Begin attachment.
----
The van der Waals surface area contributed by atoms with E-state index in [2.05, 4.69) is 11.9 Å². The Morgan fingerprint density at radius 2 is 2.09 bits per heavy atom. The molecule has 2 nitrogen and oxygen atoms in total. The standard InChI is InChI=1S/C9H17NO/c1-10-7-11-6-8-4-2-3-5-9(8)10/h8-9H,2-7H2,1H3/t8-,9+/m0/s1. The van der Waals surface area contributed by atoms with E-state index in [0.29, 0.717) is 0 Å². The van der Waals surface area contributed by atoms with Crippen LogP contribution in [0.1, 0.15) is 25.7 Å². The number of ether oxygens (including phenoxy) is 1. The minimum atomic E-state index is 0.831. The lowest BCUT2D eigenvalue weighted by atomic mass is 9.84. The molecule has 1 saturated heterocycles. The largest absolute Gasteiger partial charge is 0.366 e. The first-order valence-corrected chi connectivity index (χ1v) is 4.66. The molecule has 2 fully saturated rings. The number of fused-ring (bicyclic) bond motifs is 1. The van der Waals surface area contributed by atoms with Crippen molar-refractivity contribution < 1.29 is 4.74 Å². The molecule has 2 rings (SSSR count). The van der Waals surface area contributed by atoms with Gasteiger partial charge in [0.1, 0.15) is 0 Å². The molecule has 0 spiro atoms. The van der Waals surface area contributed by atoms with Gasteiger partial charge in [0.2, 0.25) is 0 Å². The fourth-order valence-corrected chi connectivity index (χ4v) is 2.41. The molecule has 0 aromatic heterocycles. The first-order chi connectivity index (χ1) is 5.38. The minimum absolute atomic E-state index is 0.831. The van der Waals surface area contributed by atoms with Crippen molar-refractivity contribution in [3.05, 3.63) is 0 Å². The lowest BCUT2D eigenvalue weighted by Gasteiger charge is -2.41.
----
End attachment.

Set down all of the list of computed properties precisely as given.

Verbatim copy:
The van der Waals surface area contributed by atoms with E-state index in [2.05, 4.69) is 11.9 Å². The Morgan fingerprint density at radius 2 is 2.09 bits per heavy atom. The molecule has 2 nitrogen and oxygen atoms in total. The standard InChI is InChI=1S/C9H17NO/c1-10-7-11-6-8-4-2-3-5-9(8)10/h8-9H,2-7H2,1H3/t8-,9+/m0/s1. The van der Waals surface area contributed by atoms with E-state index in [0.29, 0.717) is 0 Å². The van der Waals surface area contributed by atoms with Crippen LogP contribution in [0.1, 0.15) is 25.7 Å². The number of ether oxygens (including phenoxy) is 1. The minimum atomic E-state index is 0.831. The lowest BCUT2D eigenvalue weighted by atomic mass is 9.84. The molecule has 1 saturated heterocycles. The largest absolute Gasteiger partial charge is 0.366 e. The first-order valence-corrected chi connectivity index (χ1v) is 4.66. The molecule has 2 fully saturated rings. The number of fused-ring (bicyclic) bond motifs is 1. The van der Waals surface area contributed by atoms with Crippen molar-refractivity contribution < 1.29 is 4.74 Å². The molecule has 2 rings (SSSR count). The van der Waals surface area contributed by atoms with Gasteiger partial charge in [0.1, 0.15) is 0 Å². The molecule has 0 spiro atoms. The van der Waals surface area contributed by atoms with Gasteiger partial charge in [0.2, 0.25) is 0 Å². The fourth-order valence-corrected chi connectivity index (χ4v) is 2.41. The molecule has 0 aromatic heterocycles. The first-order chi connectivity index (χ1) is 5.38. The minimum absolute atomic E-state index is 0.831. The van der Waals surface area contributed by atoms with Crippen molar-refractivity contribution in [3.05, 3.63) is 0 Å². The lowest BCUT2D eigenvalue weighted by Gasteiger charge is -2.41.